European leaders stream into Ukraine to show solidarity
U.K. Prime Minister Boris Johnson and Austrian Chancellor Karl Nehammer have joined a stream of European leaders showing their support for Ukraine
Johnson’s surprise visit included a pledge of new military assistance, including 120 armored vehicles and new anti-ship missile systems. This came a day after he promised to send an additional 100 million pounds ($130 million) of high-grade military equipment to Ukraine, saying Britain wanted to help Ukraine defend itself against Russian aggression.
Johnson also confirmed further economic support, guaranteeing an additional $500 million in World Bank lending to Ukraine, taking Britain’s total loan guarantee to up to $1 billion.
“Today I met my friend President @ZelenskyyUa in Kyiv as a show of our unwavering support for the people of Ukraine,” Johnson said on Twitter. “We’re setting out a new package of financial & military aid which is a testament of our commitment to his country’s struggle against Russia’s barbaric campaign.”
The head of Ukraine’s presidential office, Andriy Yermak, said “the conversation was rich and constructive,” but offered no details.
An image of the two leaders meeting was posted online by the Ukrainian Embassy in London with the headline: “Surprise,” and a winking smiley face.
The package of military aid Britain announced Friday includes more Starstreak anti-aircraft missiles, another 800 anti-tank missiles and precision munitions capable of lingering in the sky until directed to their target.
“Ukraine has defied the odds and pushed back Russian forces from the gates of Kyiv, achieving the greatest feat of arms of the 21st century,″ Johnson said in a statement. “It is because of President Zelenskyy’s resolute leadership and the invincible heroism and courage of the Ukrainian people that Putin’s monstrous aims are being thwarted.”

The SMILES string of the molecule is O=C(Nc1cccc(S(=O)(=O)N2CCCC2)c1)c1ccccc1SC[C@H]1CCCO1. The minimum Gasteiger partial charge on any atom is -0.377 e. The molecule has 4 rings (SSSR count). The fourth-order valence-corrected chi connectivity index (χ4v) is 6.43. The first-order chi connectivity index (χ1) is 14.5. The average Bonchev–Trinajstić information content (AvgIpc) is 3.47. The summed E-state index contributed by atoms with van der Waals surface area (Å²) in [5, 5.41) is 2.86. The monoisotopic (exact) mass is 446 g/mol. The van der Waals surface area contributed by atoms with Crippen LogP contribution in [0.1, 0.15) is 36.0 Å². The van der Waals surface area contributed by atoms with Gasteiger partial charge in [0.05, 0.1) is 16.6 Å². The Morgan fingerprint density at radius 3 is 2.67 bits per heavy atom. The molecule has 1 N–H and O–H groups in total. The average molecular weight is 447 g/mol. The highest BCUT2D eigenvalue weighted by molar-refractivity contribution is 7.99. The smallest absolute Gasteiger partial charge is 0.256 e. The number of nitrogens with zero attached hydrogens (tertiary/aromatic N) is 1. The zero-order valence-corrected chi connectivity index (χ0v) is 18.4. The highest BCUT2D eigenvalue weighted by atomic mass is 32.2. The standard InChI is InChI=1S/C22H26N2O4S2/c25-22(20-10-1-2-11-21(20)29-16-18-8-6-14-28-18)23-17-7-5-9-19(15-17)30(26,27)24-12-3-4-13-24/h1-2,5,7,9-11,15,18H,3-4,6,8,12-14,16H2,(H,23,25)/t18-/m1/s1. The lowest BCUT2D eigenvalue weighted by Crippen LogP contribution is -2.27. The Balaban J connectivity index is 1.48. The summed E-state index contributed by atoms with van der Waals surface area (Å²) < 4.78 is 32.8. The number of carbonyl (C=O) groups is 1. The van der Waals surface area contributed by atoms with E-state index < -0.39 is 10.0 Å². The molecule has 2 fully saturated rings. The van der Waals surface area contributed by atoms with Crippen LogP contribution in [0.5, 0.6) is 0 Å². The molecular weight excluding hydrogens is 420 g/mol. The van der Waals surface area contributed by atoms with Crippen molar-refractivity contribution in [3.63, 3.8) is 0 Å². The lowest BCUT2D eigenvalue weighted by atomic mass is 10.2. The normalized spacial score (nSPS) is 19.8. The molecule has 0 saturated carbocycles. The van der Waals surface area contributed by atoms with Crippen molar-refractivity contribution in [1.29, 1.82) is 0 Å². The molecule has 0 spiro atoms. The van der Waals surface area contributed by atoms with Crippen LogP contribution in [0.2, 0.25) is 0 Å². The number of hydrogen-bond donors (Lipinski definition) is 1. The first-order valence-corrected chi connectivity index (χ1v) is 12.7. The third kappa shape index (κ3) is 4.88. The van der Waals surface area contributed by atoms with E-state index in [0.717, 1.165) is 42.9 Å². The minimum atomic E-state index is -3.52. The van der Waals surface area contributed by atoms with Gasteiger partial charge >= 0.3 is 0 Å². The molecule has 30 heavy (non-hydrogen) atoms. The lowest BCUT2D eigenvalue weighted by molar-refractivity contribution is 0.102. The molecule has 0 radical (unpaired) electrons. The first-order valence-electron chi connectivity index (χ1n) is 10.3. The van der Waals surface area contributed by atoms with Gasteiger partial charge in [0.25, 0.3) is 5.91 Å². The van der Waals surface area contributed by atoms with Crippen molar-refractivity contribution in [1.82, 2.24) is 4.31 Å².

As Zelenskyy makes a continuous round of virtual appearances to drum up support from lawmakers around the world, an increasing number of European leaders have decided the time is right to travel to Ukraine’s capital, Kyiv, for in-person talks. European Commission President Ursula von der Leyen was in Kyiv on Friday, following earlier visits from the Czech, Polish and Slovenian prime ministers.
Nehammer met with Zelenskyy earlier Saturday and pledged that the EU would continue to ratchet up sanctions against Russia “until the war stops.”
“As long as people are dying, every sanction is still insufficient,” he said, adding that Austrian embassy staff will return to Kyiv from western Ukraine.
Von der Leyen, who heads the European Union’s executive branch, travelled to Warsaw on Saturday to lead a fundraising event for Ukraine. She was joined by Polish President Andrzej Duda, with Zelenskyy and Canadian Prime Minister Justin Trudeau appearing by video link.
At the end of the 90-minute meeting, von der Leyen said 10.1 billion euros ($11 billion) had been raised for Ukrainian refugees.
The event was held in Warsaw because more than 2.5 million of the 4.4 million people who have fled Ukraine since Russia’s invasion began Feb. 24 have entered Poland. Many have stayed, though some have moved on to other countries.
Convened jointly by von der Leyen and Trudeau, the event sought to attract pledges from governments, global celebrities and average citizens.
It ended with Julian Lennon singing his father John Lennon’s peace song “Imagine,” which he said is the first time he did so publicly.
Julian Lennon posted on social media that he always said he would only sing the song if it was the “end of the world.” He says it’s the right song to sing now because “the war on Ukraine is an unimaginable tragedy,” and he felt compelled to respond in the most significant way that he could.
Associated Press Writers Colleen Barry in Milan, Geir Moulson in Berlin and Monika Scislowska in Warsaw contributed.